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Old 05-30-2023, 07:18 AM   #1
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Coolant test?

Hey guys I have a 2003 w22 with 31,000 miles and the PO seemed to have taken very good care of it. I replaced the overflow tank because of a crack forming and the coolant looked clean and red for the most part so I just poured it into the new one. Iíve changed the engine oil and Allison trans fluid and filters so I have a record on them being done, but I am not sure when the coolant was changed last. Is there a test strip or something to test the life of this particular coolant? Thanks!
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Old 05-30-2023, 07:48 AM   #2
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So do you re-use your oil filters too? Dump the radiator, put in 3 gallons of new 50-50 and then at least half your system will be fresh. Do this every year and you never have to wonder about your coolant ever again. Costs less than an oil change.

Mark B.
Albuquerque, NM
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Old 05-30-2023, 07:57 AM   #3
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Originally Posted by Mark_K5LXP View Post
So do you re-use your oil filters too? Dump the radiator, put in 3 gallons of new 50-50 and then at least half your system will be fresh. Do this every year and you never have to wonder about your coolant ever again. Costs less than an oil change.

Mark B.
Albuquerque, NM

That works unless you don't know exactly what coolant is in there.


Better not to mix coolants of different chemistries.


So, if you don't know the age/type of coolant, drain, flush with distilled water and go with new coolant.


Agree with you, cost of coolant is nothing compared with the engine, radiator, heater core, water pump, etc.
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Old 05-30-2023, 08:48 AM   #4
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So do you re-use your oil filters too? Dump the radiator, put in 3 gallons of new 50-50 and then at least half your system will be fresh. Do this every year and you never have to wonder about your coolant ever again. Costs less than an oil change.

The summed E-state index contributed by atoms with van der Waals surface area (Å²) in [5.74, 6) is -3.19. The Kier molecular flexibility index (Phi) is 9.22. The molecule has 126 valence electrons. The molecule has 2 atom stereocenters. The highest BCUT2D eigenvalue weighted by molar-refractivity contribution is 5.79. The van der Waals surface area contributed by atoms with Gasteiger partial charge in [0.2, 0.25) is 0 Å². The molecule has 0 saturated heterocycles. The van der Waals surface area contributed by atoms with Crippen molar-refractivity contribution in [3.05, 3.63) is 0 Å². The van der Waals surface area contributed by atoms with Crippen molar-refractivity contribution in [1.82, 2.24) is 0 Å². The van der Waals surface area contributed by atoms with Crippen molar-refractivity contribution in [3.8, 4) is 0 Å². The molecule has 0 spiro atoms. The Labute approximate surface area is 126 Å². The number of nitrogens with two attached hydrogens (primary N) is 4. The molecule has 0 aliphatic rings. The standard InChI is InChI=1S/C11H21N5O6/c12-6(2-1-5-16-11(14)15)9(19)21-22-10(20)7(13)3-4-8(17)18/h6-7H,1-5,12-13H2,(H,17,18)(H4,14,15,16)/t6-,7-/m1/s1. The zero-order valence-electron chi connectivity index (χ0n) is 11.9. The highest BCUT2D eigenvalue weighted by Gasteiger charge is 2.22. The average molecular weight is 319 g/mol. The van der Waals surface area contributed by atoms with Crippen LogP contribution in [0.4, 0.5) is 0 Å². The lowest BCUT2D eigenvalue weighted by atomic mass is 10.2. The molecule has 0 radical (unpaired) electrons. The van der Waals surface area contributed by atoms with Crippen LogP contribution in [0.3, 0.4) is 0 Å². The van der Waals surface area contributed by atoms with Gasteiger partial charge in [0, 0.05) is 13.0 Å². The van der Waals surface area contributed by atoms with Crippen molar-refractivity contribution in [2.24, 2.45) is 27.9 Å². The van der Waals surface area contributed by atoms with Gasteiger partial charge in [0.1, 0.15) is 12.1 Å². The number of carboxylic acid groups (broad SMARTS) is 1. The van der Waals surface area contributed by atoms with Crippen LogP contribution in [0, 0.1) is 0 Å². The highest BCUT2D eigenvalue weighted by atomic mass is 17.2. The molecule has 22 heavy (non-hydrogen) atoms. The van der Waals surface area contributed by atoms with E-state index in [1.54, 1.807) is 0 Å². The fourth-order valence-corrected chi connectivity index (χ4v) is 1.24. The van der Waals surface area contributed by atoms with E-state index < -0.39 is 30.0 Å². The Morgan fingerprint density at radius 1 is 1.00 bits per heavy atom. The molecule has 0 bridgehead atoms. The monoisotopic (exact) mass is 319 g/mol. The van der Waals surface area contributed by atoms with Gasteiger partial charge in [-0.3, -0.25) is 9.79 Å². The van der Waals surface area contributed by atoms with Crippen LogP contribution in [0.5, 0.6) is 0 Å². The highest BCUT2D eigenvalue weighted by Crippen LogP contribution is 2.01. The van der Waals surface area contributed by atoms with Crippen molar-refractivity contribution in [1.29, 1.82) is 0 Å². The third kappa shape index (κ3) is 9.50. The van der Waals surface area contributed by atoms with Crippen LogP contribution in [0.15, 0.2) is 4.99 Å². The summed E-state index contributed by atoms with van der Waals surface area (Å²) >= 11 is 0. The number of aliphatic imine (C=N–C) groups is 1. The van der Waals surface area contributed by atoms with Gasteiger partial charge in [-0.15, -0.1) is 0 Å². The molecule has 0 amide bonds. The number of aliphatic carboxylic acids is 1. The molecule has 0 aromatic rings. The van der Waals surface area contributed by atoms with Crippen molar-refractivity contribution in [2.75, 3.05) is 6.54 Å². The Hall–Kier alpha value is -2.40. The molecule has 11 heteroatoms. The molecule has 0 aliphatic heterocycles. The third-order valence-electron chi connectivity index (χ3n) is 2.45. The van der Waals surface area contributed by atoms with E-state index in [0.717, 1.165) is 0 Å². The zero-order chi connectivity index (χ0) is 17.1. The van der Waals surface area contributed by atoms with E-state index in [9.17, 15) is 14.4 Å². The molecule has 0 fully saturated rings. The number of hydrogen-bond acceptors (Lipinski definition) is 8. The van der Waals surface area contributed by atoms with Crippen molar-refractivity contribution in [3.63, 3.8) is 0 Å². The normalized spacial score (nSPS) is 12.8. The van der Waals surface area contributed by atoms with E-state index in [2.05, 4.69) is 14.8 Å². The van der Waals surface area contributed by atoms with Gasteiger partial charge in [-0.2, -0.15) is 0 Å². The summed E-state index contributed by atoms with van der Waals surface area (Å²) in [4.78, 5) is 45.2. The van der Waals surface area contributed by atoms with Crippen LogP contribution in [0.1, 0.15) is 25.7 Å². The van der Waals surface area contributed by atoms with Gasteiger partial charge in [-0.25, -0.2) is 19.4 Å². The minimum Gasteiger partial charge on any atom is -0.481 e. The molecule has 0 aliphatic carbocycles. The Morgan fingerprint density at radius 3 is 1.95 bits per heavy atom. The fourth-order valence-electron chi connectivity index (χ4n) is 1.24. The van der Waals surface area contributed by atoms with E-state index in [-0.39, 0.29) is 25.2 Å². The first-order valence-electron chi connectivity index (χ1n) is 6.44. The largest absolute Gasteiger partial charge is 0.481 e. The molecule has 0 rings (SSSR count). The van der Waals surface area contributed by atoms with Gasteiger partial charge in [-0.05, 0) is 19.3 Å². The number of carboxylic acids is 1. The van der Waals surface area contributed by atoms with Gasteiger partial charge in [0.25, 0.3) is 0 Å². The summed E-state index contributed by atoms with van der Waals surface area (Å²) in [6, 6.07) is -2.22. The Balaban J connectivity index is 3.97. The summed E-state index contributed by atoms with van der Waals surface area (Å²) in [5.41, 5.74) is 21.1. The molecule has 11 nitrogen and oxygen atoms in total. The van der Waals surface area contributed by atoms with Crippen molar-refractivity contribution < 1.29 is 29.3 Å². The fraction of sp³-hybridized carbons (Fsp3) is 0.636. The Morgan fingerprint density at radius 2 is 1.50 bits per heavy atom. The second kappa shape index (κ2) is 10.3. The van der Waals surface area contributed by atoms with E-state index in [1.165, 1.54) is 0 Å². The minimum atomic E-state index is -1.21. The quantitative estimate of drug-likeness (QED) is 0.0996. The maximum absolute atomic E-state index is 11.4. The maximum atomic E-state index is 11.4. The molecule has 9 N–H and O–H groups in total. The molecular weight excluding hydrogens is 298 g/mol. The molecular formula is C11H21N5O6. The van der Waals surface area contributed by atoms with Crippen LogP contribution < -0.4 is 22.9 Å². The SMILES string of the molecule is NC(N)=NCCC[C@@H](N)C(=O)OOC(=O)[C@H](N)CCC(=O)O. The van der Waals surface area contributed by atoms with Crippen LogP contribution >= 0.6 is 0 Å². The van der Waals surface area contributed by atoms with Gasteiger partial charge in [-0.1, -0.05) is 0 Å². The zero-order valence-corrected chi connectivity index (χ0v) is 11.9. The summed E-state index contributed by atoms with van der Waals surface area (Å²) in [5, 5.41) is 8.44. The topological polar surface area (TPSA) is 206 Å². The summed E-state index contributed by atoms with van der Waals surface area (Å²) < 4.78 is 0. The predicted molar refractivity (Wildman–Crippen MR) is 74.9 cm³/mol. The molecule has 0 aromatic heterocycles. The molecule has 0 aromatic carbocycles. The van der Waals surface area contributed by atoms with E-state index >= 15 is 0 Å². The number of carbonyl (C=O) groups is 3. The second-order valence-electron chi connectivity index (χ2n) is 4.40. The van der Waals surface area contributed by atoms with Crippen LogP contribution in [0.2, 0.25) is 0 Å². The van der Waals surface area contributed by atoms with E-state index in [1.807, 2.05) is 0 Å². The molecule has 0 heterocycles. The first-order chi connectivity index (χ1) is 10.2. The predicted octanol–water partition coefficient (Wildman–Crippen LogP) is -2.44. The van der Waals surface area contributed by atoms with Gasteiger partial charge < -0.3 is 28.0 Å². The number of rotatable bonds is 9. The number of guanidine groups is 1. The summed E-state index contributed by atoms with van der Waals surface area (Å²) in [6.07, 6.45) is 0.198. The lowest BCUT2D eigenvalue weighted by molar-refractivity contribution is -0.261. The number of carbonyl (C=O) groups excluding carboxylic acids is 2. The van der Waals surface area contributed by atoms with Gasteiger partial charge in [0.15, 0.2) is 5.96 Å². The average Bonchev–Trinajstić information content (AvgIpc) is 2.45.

Mark B.
Albuquerque, NM
I didnít know what it had so I didnít want to add into the expansion tank until I did research, but I was thinning about doing this exact method! Just doing it once a year like this. What is the best way to do this? Just pull the lower hose and drain and fill? I donít want to make any air pockets, so just want to know the best way to do exactly what you suggested! Thanks!
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Old 05-30-2023, 08:50 AM   #5
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That works unless you don't know exactly what coolant is in there.


Better not to mix coolants of different chemistries.


So, if you don't know the age/type of coolant, drain, flush with distilled water and go with new coolant.


Agree with you, cost of coolant is nothing compared with the engine, radiator, heater core, water pump, etc.
Thatís exactly what I was afraid of but my coolant is reddish color. Doesnít that mean itís dexcool and I can just add another 50/50 of dexcool like mentioned above? Thanks!
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Old 05-30-2023, 09:31 AM   #6
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What would be in a mid 2000's 8.1 vortec except dexcool? That's what it came with, and with 31K on the clock it's highly likely this is the factory fill.

Mark B.
Albuquerque, NM
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Old 05-30-2023, 02:30 PM   #7
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What would be in a mid 2000's 8.1 vortec except dexcool? That's what it came with, and with 31K on the clock it's highly likely this is the factory fill.

Mark B.
Albuquerque, NM
What is the best way to drain the radiator and not get any air pockets? Iím going to do what you suggested once a year.
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Old 05-30-2023, 03:30 PM   #8
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What is the best way to drain the radiator and not get any air pockets? I’m going to do what you suggested once a year.
The red color you see may not be dexcool. It might be rust... Squeeze your lower radiator hose. If it feels crusty, there is a buildup of crud inside.